Terr's theory, if the children had been repeatedly traumatized, this would be
Type II trauma and they would have learned to dissociate and therefore might not
remember the trauma. It is important to note, however, that some of Terr's
cases involve repeated trauma and, although these children's memories may have
been sparse and fragmented, there are none who had complete amnesia.
Terr maintains that, even when the memory is completely repressed, there will
be signs that reflect the traumatic event. She believes that corroboration
for the recovered memories comes from the person's symptoms and she illustrates
this through writers, artists, and filmmakers, such as Stephen King, whom she
says reenact their trauma in their writings and art. Therefore, even when
there is no external corroboration, the proof of the traumatic event comes from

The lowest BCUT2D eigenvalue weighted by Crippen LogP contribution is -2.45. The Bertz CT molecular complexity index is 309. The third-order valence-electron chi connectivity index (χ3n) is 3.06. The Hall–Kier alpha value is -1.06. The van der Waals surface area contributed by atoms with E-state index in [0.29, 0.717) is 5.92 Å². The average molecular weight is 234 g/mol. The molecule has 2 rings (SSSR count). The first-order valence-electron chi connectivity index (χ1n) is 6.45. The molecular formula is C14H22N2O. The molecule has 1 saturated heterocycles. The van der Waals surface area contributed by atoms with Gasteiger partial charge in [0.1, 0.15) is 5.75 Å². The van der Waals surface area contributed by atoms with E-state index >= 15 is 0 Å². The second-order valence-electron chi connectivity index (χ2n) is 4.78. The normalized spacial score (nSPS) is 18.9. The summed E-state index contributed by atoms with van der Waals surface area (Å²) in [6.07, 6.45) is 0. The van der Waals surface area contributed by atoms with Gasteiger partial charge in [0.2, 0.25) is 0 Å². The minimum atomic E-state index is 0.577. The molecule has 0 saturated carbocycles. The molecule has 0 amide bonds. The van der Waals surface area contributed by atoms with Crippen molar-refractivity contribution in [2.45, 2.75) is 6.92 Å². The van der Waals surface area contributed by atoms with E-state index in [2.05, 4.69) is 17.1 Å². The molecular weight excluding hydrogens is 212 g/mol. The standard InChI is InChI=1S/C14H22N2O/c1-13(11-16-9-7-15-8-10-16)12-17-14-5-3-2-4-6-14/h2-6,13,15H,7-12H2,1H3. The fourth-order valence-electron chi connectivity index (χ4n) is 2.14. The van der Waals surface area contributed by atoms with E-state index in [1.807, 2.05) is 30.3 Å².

the person's feelings, behaviors, and actions.
Once repressed, Terr believes that even memories from early childhood and
infancy can be retrieved through appropriate cues. In one of the cases in
her book, a retrieved memory is of the man's mother trying to drown him in his
bathinet when he was an infant. Terr herself reports having a memory of
her grandmother putting hot tea in her mouth when she was 11 months old.
Although Terr's work is used to support the claim that recovered memories of
repressed or dissociated trauma have been corroborated, neither this book nor
her other writings accomplish this. The corroboration of the repressed
memories in this book is simply not convincing. There are significant
problems with her account of the Eileen Franklin case, as is seen in the
note that follows by Harry MacLean. MacLean observes
that Terr makes several egregious factual mistakes and concludes that her
account of this case resembles "a fable more than fact."
There is little or no corroboration of the abuse in her other examples of
recovered repressed memories. Also, it is reasonable to assume that Terr's